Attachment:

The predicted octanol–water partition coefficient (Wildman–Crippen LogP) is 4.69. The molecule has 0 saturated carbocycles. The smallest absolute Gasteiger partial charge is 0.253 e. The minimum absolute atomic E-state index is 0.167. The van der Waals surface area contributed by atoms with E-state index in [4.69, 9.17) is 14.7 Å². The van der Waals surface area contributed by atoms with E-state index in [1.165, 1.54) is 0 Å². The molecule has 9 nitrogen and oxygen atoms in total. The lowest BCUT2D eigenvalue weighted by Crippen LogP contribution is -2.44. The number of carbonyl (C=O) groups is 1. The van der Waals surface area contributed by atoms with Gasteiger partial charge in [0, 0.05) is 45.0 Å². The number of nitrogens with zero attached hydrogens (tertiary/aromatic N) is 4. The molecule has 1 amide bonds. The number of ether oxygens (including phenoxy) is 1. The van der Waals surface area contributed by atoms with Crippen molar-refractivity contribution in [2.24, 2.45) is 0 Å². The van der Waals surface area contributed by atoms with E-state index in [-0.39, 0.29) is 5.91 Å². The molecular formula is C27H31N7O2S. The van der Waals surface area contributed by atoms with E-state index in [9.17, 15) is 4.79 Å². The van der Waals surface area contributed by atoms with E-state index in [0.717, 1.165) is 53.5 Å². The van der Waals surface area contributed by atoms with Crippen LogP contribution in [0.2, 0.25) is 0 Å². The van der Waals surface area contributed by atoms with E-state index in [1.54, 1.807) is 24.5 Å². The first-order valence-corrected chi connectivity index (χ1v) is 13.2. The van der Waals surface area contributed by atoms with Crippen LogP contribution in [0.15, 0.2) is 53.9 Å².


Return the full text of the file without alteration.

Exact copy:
The predicted octanol–water partition coefficient (Wildman–Crippen LogP) is 4.69. The molecule has 0 saturated carbocycles. The smallest absolute Gasteiger partial charge is 0.253 e. The minimum absolute atomic E-state index is 0.167. The van der Waals surface area contributed by atoms with E-state index in [4.69, 9.17) is 14.7 Å². The van der Waals surface area contributed by atoms with E-state index in [1.165, 1.54) is 0 Å². The molecule has 9 nitrogen and oxygen atoms in total. The lowest BCUT2D eigenvalue weighted by Crippen LogP contribution is -2.44. The number of carbonyl (C=O) groups is 1. The van der Waals surface area contributed by atoms with Gasteiger partial charge in [0, 0.05) is 45.0 Å². The number of nitrogens with zero attached hydrogens (tertiary/aromatic N) is 4. The molecule has 1 amide bonds. The number of ether oxygens (including phenoxy) is 1. The van der Waals surface area contributed by atoms with Crippen molar-refractivity contribution in [2.24, 2.45) is 0 Å². The van der Waals surface area contributed by atoms with E-state index in [-0.39, 0.29) is 5.91 Å². The molecular formula is C27H31N7O2S. The van der Waals surface area contributed by atoms with E-state index in [9.17, 15) is 4.79 Å². The van der Waals surface area contributed by atoms with E-state index in [0.717, 1.165) is 53.5 Å². The van der Waals surface area contributed by atoms with Crippen LogP contribution in [0.2, 0.25) is 0 Å². The van der Waals surface area contributed by atoms with E-state index in [1.54, 1.807) is 24.5 Å². The first-order valence-corrected chi connectivity index (χ1v) is 13.2. The van der Waals surface area contributed by atoms with Crippen LogP contribution in [0.15, 0.2) is 53.9 Å².